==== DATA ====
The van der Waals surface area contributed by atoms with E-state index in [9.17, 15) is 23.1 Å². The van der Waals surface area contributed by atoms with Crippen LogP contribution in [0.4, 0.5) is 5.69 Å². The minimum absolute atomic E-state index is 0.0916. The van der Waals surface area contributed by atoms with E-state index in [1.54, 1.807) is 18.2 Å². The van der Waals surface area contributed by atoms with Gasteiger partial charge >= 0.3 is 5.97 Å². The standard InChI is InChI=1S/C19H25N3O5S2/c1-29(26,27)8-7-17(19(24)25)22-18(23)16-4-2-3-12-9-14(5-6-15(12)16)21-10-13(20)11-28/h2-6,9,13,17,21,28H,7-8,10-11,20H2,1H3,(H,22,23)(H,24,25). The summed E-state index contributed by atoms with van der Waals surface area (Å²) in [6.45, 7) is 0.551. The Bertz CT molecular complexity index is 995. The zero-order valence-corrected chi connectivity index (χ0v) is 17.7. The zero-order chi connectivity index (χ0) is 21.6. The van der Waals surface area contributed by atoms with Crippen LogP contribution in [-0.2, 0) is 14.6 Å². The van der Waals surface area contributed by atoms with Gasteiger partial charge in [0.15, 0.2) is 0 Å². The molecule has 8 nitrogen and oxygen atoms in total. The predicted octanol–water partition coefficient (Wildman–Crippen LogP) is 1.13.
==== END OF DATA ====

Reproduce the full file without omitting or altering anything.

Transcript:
The van der Waals surface area contributed by atoms with E-state index in [9.17, 15) is 23.1 Å². The van der Waals surface area contributed by atoms with Crippen LogP contribution in [0.4, 0.5) is 5.69 Å². The minimum absolute atomic E-state index is 0.0916. The van der Waals surface area contributed by atoms with E-state index in [1.54, 1.807) is 18.2 Å². The van der Waals surface area contributed by atoms with Gasteiger partial charge >= 0.3 is 5.97 Å². The standard InChI is InChI=1S/C19H25N3O5S2/c1-29(26,27)8-7-17(19(24)25)22-18(23)16-4-2-3-12-9-14(5-6-15(12)16)21-10-13(20)11-28/h2-6,9,13,17,21,28H,7-8,10-11,20H2,1H3,(H,22,23)(H,24,25). The summed E-state index contributed by atoms with van der Waals surface area (Å²) in [6.45, 7) is 0.551. The Bertz CT molecular complexity index is 995. The zero-order valence-corrected chi connectivity index (χ0v) is 17.7. The zero-order chi connectivity index (χ0) is 21.6. The van der Waals surface area contributed by atoms with Crippen LogP contribution in [-0.2, 0) is 14.6 Å². The van der Waals surface area contributed by atoms with Gasteiger partial charge in [0.15, 0.2) is 0 Å². The molecule has 8 nitrogen and oxygen atoms in total. The predicted octanol–water partition coefficient (Wildman–Crippen LogP) is 1.13.